This year’s convention had a decreased industry presence, as previous years typically had guests from Japan as well as booths and presentations by companies such as Kodansha, Viz, and Crunchyroll, but some dedicated publishers still made their presence felt. The publisher Denpa has long had ties to Otakon. The formation of the company was announced at an Otakon after-party by co-founder Ed Chavez. Before forming Denpa, Ed has been a fixture at Otakons past when he was still with Vertical Comics, and at this year’s Otakon he made a return to presenting in person. Denpa showed off their upcoming slate of titles including Hideki Ohwada’s The Men Who Created Gundam, Moto Hagio’s comical Lil’ Leo, and more of everyone’s favorite compulsive gambler/social outcast/pariah, Kaijifrom Noboyuki Fukumoto.
AnimEigo is one of the longest surviving anime licensor/distributors in the US and in recent years have had a string of successful Kickstarters for blu-rays of titles such as Bubblegum Crisis and Otaku no Video. Robert Woodhead, the co-founder of Animeigo, presented work on the upcoming release of Metal Skin Panic MADOX-01 with a comforting degree of nonchalance as the subject matter drifted from cover art, to finding long lost film masters of anime, to the early history of anime erotica being yanked from store shelves in the US by Sony.
One of the only full to capacity panels I went to was for Discotek. Known for putting out blu-rays of classic anime and rescuing lost licenses, Discotek has garnered a devoted cult following which was out in full force at Otakon. Among their announcements were a 4KUHD release of Robot Carnival, a blu-ray of Lupin the 3rd: Mystery of Mamo, the live action tokusatsu series Cutie Honey: The Live, and a much applauded surprise announcement of a new blu-ray of Gainax’s classic OVA series, Gunbuster, with a new English dub. Also screened at the con was the premiere of Discotek’s new restoration of the 1986 anime Project A-Ko.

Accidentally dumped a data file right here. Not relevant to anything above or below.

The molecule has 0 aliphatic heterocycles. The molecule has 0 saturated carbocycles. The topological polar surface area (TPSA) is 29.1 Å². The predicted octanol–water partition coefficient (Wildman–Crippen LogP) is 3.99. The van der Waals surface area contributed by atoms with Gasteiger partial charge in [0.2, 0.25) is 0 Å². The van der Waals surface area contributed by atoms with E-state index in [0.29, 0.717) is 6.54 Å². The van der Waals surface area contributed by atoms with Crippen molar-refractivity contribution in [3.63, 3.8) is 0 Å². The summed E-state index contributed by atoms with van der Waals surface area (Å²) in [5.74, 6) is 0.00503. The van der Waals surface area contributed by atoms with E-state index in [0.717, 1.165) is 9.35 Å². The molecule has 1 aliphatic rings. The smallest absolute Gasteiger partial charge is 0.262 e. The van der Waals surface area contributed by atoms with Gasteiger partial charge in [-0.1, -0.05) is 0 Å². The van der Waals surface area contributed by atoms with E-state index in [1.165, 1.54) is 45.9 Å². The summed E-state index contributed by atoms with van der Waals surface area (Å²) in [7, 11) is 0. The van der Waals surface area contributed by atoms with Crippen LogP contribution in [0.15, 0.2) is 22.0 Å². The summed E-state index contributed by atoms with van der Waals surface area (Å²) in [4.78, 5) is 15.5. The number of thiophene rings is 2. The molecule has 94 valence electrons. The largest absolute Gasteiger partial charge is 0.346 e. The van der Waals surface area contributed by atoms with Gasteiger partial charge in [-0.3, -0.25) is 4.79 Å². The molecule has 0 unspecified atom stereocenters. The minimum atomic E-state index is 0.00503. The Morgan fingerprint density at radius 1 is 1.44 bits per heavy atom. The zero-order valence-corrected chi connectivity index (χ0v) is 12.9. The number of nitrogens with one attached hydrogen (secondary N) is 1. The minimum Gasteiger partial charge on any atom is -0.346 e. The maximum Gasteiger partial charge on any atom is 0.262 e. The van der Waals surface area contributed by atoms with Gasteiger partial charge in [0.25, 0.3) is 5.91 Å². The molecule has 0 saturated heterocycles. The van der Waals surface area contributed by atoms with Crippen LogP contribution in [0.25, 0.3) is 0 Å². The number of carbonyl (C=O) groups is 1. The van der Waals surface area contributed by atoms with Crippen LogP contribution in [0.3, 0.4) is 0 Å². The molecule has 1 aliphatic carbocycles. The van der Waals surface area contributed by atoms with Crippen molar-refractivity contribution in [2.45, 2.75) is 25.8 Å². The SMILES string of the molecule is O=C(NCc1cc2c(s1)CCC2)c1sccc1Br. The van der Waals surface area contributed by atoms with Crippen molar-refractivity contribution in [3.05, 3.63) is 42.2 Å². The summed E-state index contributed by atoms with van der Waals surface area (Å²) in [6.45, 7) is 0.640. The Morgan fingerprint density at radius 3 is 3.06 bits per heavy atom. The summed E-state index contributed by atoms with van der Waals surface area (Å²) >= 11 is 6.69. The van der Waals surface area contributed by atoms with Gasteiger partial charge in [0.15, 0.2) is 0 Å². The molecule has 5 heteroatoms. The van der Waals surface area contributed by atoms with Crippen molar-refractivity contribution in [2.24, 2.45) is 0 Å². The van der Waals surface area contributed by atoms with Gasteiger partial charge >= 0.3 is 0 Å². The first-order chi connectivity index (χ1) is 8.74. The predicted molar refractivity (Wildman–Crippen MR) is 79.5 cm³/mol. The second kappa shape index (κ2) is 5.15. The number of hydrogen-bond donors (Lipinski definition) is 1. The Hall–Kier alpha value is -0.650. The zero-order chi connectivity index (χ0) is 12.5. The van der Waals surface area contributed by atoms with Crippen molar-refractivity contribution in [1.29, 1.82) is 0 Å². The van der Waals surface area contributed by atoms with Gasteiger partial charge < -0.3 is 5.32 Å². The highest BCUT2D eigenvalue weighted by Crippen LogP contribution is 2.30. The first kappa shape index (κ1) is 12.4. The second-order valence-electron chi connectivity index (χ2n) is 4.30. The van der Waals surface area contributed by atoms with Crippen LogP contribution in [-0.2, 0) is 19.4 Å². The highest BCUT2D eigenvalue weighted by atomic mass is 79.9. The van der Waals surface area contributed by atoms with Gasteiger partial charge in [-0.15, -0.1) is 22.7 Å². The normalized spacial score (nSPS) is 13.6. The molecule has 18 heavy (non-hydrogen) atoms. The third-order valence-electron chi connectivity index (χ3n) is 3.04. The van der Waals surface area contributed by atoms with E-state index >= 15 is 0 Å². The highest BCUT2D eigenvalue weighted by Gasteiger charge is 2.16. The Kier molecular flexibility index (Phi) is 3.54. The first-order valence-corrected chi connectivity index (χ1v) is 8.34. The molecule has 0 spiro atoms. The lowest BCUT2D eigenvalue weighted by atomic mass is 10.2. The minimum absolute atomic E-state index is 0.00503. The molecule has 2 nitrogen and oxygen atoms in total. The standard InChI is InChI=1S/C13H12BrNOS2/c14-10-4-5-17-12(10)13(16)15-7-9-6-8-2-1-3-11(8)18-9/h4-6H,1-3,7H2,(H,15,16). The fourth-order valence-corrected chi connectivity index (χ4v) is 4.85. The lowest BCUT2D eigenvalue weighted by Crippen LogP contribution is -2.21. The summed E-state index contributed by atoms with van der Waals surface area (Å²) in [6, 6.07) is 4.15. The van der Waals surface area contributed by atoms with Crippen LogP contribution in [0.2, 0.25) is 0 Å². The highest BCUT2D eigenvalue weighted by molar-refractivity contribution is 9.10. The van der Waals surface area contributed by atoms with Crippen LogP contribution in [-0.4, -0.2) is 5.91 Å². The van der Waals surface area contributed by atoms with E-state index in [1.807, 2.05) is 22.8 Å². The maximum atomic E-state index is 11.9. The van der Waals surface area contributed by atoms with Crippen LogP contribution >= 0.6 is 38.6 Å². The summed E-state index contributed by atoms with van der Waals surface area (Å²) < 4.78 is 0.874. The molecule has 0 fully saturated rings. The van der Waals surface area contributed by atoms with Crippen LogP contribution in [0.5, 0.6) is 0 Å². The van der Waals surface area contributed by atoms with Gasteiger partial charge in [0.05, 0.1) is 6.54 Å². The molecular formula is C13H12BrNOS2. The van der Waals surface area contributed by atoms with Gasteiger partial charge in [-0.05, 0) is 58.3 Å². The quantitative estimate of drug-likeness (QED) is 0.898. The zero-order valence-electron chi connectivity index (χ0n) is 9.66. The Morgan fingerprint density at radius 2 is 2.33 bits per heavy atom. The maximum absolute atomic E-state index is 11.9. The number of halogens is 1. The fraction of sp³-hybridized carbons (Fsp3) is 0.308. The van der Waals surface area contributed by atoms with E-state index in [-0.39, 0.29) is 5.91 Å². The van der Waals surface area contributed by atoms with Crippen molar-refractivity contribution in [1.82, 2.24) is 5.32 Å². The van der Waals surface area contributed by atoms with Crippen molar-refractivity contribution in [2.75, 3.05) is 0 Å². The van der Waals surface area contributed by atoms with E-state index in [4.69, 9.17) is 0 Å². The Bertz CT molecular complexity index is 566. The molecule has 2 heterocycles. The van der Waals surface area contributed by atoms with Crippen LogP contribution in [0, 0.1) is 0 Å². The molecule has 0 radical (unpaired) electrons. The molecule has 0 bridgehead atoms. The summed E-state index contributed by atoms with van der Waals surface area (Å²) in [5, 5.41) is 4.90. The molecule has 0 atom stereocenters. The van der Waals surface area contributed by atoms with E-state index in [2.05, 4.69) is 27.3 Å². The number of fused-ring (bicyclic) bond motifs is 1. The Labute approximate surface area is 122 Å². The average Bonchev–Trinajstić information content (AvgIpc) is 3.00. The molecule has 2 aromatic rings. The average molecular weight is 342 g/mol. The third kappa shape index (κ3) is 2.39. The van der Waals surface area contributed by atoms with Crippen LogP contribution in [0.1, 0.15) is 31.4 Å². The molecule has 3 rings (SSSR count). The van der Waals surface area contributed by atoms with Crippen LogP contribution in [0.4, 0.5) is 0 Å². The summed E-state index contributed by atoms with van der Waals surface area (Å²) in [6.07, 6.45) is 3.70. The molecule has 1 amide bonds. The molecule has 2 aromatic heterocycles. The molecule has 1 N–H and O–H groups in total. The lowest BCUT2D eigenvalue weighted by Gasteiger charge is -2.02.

Project A-Ko is one of those anime that holds a special place in the hearts of anime fans (mostly in their 30s or 40s). Initially released in 1986, the mix of over-the-top action, comedy, and send-ups of sci-fi tropes combined with lavish animation made it a hit, and it soon garnered a following in the US as it was released on video and aired on the Sci-Fi Channel (pre-SYFY). Being able to witness this screening was a real treat, as the original color masters were long considered lost. Initially Discotek was going to use an AI upscaler of the laserdisc for their blu-ray, but as luck would have it, the original masters were simply misfiled and they were found again (by none other than Robert Woodhead of AnimEigo). Discotek had to scrap all the work they did on the laserdisc upscale cut, but it was worth it to have the actual film restored. The last time I watched Project A-Ko was on my dorm room LCD TV from the old US Manga Corp DVD release, but for this brief shining moment I was able to enjoy it in crisp HD, on a big screen, surrounded by enthusiastic fans… kind of a lot of fans all together in one room.